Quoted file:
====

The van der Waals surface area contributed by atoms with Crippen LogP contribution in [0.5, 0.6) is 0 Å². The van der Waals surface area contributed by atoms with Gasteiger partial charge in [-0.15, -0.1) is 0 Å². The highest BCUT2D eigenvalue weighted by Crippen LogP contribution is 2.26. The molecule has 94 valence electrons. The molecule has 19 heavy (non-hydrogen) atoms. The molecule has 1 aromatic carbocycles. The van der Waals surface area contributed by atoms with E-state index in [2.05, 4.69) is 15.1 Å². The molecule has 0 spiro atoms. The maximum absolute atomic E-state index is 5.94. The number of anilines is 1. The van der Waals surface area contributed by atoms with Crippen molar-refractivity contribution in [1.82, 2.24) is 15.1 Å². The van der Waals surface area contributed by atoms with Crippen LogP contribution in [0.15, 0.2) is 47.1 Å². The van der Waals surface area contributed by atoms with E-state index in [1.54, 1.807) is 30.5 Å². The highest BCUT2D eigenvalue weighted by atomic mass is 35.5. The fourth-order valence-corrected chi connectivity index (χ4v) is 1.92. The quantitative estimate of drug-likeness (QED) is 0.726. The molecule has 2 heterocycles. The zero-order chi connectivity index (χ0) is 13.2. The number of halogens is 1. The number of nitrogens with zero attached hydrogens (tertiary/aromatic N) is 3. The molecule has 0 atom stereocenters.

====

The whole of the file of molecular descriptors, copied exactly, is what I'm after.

The van der Waals surface area contributed by atoms with Crippen LogP contribution in [0.5, 0.6) is 0 Å². The van der Waals surface area contributed by atoms with Gasteiger partial charge in [-0.15, -0.1) is 0 Å². The highest BCUT2D eigenvalue weighted by Crippen LogP contribution is 2.26. The molecule has 94 valence electrons. The molecule has 19 heavy (non-hydrogen) atoms. The molecule has 1 aromatic carbocycles. The van der Waals surface area contributed by atoms with E-state index in [2.05, 4.69) is 15.1 Å². The molecule has 0 spiro atoms. The maximum absolute atomic E-state index is 5.94. The number of anilines is 1. The van der Waals surface area contributed by atoms with Crippen molar-refractivity contribution in [1.82, 2.24) is 15.1 Å². The van der Waals surface area contributed by atoms with Crippen LogP contribution in [0.15, 0.2) is 47.1 Å². The van der Waals surface area contributed by atoms with E-state index in [1.54, 1.807) is 30.5 Å². The highest BCUT2D eigenvalue weighted by atomic mass is 35.5. The fourth-order valence-corrected chi connectivity index (χ4v) is 1.92. The quantitative estimate of drug-likeness (QED) is 0.726. The molecule has 2 heterocycles. The zero-order chi connectivity index (χ0) is 13.2. The number of halogens is 1. The number of nitrogens with zero attached hydrogens (tertiary/aromatic N) is 3. The molecule has 0 atom stereocenters.